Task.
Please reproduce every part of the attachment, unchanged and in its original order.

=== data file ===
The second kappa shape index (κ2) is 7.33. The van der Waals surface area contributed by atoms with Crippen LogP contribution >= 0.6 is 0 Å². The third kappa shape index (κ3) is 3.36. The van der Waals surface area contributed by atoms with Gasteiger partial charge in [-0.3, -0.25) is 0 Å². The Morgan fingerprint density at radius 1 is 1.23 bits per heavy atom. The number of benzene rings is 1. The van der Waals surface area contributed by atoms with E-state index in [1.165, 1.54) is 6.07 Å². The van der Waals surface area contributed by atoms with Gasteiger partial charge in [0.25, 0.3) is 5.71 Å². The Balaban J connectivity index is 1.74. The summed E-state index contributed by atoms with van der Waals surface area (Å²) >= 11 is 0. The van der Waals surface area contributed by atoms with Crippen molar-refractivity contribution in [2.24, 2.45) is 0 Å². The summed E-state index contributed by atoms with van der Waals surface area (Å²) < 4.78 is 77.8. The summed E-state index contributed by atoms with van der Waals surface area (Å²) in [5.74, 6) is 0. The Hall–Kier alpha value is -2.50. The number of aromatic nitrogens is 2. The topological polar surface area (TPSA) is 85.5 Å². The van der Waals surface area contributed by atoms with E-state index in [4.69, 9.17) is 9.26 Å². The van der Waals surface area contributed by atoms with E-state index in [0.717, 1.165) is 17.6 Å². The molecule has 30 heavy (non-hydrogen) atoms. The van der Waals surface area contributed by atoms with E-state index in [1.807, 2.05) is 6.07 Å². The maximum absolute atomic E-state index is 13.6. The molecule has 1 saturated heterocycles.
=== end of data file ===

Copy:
The second kappa shape index (κ2) is 7.33. The van der Waals surface area contributed by atoms with Crippen LogP contribution >= 0.6 is 0 Å². The third kappa shape index (κ3) is 3.36. The van der Waals surface area contributed by atoms with Gasteiger partial charge in [-0.3, -0.25) is 0 Å². The Morgan fingerprint density at radius 1 is 1.23 bits per heavy atom. The number of benzene rings is 1. The van der Waals surface area contributed by atoms with E-state index in [1.165, 1.54) is 6.07 Å². The van der Waals surface area contributed by atoms with Gasteiger partial charge in [0.25, 0.3) is 5.71 Å². The Balaban J connectivity index is 1.74. The summed E-state index contributed by atoms with van der Waals surface area (Å²) >= 11 is 0. The van der Waals surface area contributed by atoms with Crippen molar-refractivity contribution in [2.24, 2.45) is 0 Å². The summed E-state index contributed by atoms with van der Waals surface area (Å²) < 4.78 is 77.8. The summed E-state index contributed by atoms with van der Waals surface area (Å²) in [5.74, 6) is 0. The Hall–Kier alpha value is -2.50. The number of aromatic nitrogens is 2. The topological polar surface area (TPSA) is 85.5 Å². The van der Waals surface area contributed by atoms with E-state index in [4.69, 9.17) is 9.26 Å². The van der Waals surface area contributed by atoms with E-state index in [0.717, 1.165) is 17.6 Å². The molecule has 30 heavy (non-hydrogen) atoms. The van der Waals surface area contributed by atoms with E-state index in [1.807, 2.05) is 6.07 Å². The maximum absolute atomic E-state index is 13.6. The molecule has 1 saturated heterocycles.